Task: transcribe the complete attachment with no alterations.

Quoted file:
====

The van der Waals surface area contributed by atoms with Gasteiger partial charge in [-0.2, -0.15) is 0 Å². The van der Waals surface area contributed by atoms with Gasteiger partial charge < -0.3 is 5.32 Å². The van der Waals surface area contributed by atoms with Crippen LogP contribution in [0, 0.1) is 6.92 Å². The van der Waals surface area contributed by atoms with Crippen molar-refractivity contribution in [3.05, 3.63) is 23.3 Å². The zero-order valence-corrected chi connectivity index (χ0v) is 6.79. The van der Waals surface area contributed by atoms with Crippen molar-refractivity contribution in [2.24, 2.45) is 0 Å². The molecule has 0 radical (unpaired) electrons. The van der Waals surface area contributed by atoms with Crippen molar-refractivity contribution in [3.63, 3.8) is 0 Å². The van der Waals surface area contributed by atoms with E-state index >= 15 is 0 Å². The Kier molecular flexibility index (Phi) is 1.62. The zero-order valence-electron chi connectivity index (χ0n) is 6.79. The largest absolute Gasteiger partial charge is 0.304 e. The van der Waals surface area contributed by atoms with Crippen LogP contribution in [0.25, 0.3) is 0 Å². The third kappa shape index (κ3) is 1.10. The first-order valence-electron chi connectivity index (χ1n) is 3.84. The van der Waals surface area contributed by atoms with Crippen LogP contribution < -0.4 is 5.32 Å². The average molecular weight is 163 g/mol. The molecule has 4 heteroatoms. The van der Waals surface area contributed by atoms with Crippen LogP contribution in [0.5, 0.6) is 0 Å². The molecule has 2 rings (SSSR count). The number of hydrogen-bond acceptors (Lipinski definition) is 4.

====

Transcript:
The van der Waals surface area contributed by atoms with Gasteiger partial charge in [-0.2, -0.15) is 0 Å². The van der Waals surface area contributed by atoms with Gasteiger partial charge < -0.3 is 5.32 Å². The van der Waals surface area contributed by atoms with Crippen LogP contribution in [0, 0.1) is 6.92 Å². The van der Waals surface area contributed by atoms with Crippen molar-refractivity contribution in [3.05, 3.63) is 23.3 Å². The zero-order valence-corrected chi connectivity index (χ0v) is 6.79. The van der Waals surface area contributed by atoms with Crippen molar-refractivity contribution in [2.24, 2.45) is 0 Å². The molecule has 0 radical (unpaired) electrons. The van der Waals surface area contributed by atoms with Crippen molar-refractivity contribution in [3.63, 3.8) is 0 Å². The van der Waals surface area contributed by atoms with E-state index >= 15 is 0 Å². The Kier molecular flexibility index (Phi) is 1.62. The zero-order valence-electron chi connectivity index (χ0n) is 6.79. The largest absolute Gasteiger partial charge is 0.304 e. The van der Waals surface area contributed by atoms with Crippen LogP contribution in [0.25, 0.3) is 0 Å². The third kappa shape index (κ3) is 1.10. The first-order valence-electron chi connectivity index (χ1n) is 3.84. The van der Waals surface area contributed by atoms with Crippen LogP contribution < -0.4 is 5.32 Å². The average molecular weight is 163 g/mol. The molecule has 4 heteroatoms. The van der Waals surface area contributed by atoms with Crippen LogP contribution in [0.5, 0.6) is 0 Å². The molecule has 2 rings (SSSR count). The number of hydrogen-bond acceptors (Lipinski definition) is 4.